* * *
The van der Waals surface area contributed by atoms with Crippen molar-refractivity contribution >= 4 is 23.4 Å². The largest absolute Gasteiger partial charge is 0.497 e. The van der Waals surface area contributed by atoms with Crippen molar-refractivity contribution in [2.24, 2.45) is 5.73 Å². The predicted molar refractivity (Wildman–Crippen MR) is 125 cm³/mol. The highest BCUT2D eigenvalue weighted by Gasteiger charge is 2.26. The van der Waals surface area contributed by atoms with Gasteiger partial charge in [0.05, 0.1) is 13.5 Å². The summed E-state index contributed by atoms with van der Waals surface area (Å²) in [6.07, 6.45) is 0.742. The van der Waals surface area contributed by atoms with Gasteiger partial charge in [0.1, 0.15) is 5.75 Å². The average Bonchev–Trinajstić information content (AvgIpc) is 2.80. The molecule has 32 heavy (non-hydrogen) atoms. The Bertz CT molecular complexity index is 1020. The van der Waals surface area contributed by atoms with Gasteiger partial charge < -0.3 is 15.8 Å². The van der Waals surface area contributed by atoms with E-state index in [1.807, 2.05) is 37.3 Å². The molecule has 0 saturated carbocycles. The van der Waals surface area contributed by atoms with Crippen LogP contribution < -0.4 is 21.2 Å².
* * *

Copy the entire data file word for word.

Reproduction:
The van der Waals surface area contributed by atoms with Crippen molar-refractivity contribution >= 4 is 23.4 Å². The largest absolute Gasteiger partial charge is 0.497 e. The van der Waals surface area contributed by atoms with Crippen molar-refractivity contribution in [2.24, 2.45) is 5.73 Å². The predicted molar refractivity (Wildman–Crippen MR) is 125 cm³/mol. The highest BCUT2D eigenvalue weighted by Gasteiger charge is 2.26. The van der Waals surface area contributed by atoms with Gasteiger partial charge in [0.05, 0.1) is 13.5 Å². The summed E-state index contributed by atoms with van der Waals surface area (Å²) in [6.07, 6.45) is 0.742. The van der Waals surface area contributed by atoms with Gasteiger partial charge in [0.1, 0.15) is 5.75 Å². The average Bonchev–Trinajstić information content (AvgIpc) is 2.80. The molecule has 32 heavy (non-hydrogen) atoms. The Bertz CT molecular complexity index is 1020. The van der Waals surface area contributed by atoms with Gasteiger partial charge < -0.3 is 15.8 Å². The van der Waals surface area contributed by atoms with E-state index in [1.807, 2.05) is 37.3 Å². The molecule has 0 saturated carbocycles. The van der Waals surface area contributed by atoms with Crippen LogP contribution < -0.4 is 21.2 Å².